The reader doesn't bring pre-existing expectations to the book! All they have, all they can come away with, all they can get from the reading experience is what Kirkman and Ottley put on the page. That's it. The ink is the alpha and the omega, baby, with the reader's imagination the blank page. You can't do that with Spider-Man or Superman or Batman, every single reader (or viewer in the case of the movies and television) comes into the experience with a set of expectations and knowledge that exist before they ever sit down. As a creator, you've got to deal with that.
When you start fresh, though, with a whole world like the Invincible team, your work is taken on its own merit. What you draw and what you write stand or fall on their own. The shortcuts are few and far between, because while you can rely on the big established archetypes (big strong guy, alien invasion, team of spandex-clad adventurers, etc.), while that overall space is pre-defined, what lives and breathes in it is not.
Being uncanoned, of course, cannot stand on its own. After all, I've been going through the Nineties Image stuff and I can tell you from bitter, eye-gouging personal experience, simply being able to start a new title does not guarantee it will be good. Far from it, as page after crap page so graphically illustrate. It's not enough to be uncanoned, you have to also be good.
And Invincible very much is.
Unfortunately you can't get a very good sense of Kirkman's stellar writing online, but you can sample Ottley's art on his web site. His characters are a great blend of classic comic-book super-hero infused with an animated cartoon style. Everything works in the world that's been established, from the design of the backgrounds and buildings to the costumes to the facial expressions. Everything bears the team's conscious design decisions. These are guys who are well-versed in comic book history, who understand the toolset they've been bequeathed, and who know how to use those tools to do exactly what they want.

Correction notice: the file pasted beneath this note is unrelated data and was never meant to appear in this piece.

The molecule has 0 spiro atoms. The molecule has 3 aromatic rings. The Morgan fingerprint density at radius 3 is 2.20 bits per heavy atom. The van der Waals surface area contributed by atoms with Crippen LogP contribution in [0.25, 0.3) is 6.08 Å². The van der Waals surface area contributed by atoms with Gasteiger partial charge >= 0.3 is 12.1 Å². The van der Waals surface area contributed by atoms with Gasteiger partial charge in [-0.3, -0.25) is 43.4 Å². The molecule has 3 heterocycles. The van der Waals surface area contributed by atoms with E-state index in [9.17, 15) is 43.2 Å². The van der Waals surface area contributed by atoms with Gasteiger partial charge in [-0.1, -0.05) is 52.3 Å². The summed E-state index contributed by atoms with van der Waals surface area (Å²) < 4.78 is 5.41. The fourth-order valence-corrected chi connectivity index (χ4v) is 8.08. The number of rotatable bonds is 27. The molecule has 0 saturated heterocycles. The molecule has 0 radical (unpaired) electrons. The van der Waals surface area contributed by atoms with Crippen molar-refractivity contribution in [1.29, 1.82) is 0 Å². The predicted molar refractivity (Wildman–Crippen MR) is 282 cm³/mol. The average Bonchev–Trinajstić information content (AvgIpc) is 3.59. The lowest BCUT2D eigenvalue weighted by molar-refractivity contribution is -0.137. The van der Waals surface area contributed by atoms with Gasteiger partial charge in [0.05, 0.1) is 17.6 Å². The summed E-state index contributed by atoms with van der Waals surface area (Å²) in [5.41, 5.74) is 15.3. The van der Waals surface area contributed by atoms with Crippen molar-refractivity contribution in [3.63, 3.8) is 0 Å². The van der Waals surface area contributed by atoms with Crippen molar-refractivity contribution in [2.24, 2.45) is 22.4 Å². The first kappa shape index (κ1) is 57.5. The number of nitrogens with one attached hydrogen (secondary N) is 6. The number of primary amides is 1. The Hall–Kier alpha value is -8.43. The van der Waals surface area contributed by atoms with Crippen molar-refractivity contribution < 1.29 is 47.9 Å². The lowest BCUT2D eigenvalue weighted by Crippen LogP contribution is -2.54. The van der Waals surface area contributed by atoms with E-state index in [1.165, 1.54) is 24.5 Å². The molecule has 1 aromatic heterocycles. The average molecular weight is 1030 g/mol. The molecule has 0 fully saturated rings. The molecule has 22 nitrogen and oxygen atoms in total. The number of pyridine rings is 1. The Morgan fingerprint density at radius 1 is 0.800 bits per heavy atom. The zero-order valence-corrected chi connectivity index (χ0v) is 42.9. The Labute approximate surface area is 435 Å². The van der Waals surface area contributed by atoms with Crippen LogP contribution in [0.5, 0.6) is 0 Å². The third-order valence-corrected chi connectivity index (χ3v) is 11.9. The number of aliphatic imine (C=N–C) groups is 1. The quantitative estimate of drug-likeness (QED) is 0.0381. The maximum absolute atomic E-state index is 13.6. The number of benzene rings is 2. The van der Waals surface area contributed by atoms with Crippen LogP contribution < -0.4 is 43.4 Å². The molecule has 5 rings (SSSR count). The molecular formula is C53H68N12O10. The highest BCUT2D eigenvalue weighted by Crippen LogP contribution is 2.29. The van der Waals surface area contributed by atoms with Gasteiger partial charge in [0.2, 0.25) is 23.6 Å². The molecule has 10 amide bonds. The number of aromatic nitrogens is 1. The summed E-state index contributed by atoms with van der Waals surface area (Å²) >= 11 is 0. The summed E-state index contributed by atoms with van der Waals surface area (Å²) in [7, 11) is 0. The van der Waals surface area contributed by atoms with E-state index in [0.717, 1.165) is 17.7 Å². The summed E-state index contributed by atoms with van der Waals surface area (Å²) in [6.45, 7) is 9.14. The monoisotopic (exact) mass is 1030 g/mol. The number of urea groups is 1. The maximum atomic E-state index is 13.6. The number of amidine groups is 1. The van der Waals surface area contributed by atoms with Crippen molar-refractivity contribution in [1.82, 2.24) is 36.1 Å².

Rob Liefeld and the Image guys from the Nineties, on the other hand, seemed completely oblivious to everything except the most superficial elements of the medium. They didn't understand that the glitter and the muscles and the guns were tools to be used in telling the story, not the story themselves. They were slaves to their tools, instead of being master of them.
The difference is stark. Those Image books are a mess from top to bottom, page after page of inane writing, cluttered layouts, muddy colors, jaw-dropping missteps, elementary mistakes of anatomy, and a complete cluelessness about what it means to be a professional. They were comics created by fanboys. Invincible starts at the same place -- a blank slate -- and in the hands of people who really understand the medium and their tools it comes to life.
The sad thing is, eventually I know that Invincible too will begin to sag under the weight of its own history. I think sometimes the Brits have the right idea with the way they run their TV series, keeping them to very short runs of just a year or two, not letting them age to the point of complete inanity. Neither American super-hero comics nor American soap-operas have figured that out yet, and someday Invincible will follow suit.
But until then, I'm sure enjoying the ride. Whenever I go to the comics shop and get my stash for the week, I get the same tingle of excitement on seeing "Invincible" there that I used to when I was a kid and Dad would bring home a big stack as a special surprise. That's the mark of a great piece of art, and I thank Misters Ottley and Kirkman for bringing the love every month.
Here's hoping it's a long, long time before that canon gets too heavy!